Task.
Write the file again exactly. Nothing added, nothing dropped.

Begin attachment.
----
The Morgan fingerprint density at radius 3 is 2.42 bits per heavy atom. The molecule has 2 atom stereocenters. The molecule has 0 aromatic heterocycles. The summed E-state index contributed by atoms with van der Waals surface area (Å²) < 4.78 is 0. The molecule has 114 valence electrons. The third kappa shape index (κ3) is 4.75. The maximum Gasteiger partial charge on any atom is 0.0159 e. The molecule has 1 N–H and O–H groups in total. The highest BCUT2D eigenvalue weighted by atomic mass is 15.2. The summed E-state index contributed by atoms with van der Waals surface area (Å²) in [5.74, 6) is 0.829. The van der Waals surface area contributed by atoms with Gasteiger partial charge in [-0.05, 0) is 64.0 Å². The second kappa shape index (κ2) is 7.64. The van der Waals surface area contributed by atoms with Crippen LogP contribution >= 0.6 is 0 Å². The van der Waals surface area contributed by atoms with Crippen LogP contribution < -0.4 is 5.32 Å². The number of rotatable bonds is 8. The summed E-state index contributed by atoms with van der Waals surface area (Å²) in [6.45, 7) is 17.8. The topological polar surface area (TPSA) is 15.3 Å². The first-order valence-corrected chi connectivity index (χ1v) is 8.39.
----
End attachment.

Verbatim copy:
The Morgan fingerprint density at radius 3 is 2.42 bits per heavy atom. The molecule has 2 atom stereocenters. The molecule has 0 aromatic heterocycles. The summed E-state index contributed by atoms with van der Waals surface area (Å²) < 4.78 is 0. The molecule has 114 valence electrons. The third kappa shape index (κ3) is 4.75. The maximum Gasteiger partial charge on any atom is 0.0159 e. The molecule has 1 N–H and O–H groups in total. The highest BCUT2D eigenvalue weighted by atomic mass is 15.2. The summed E-state index contributed by atoms with van der Waals surface area (Å²) in [5.74, 6) is 0.829. The van der Waals surface area contributed by atoms with Gasteiger partial charge in [-0.05, 0) is 64.0 Å². The second kappa shape index (κ2) is 7.64. The van der Waals surface area contributed by atoms with Crippen LogP contribution >= 0.6 is 0 Å². The van der Waals surface area contributed by atoms with Crippen LogP contribution < -0.4 is 5.32 Å². The number of rotatable bonds is 8. The summed E-state index contributed by atoms with van der Waals surface area (Å²) in [6.45, 7) is 17.8. The topological polar surface area (TPSA) is 15.3 Å². The first-order valence-corrected chi connectivity index (χ1v) is 8.39.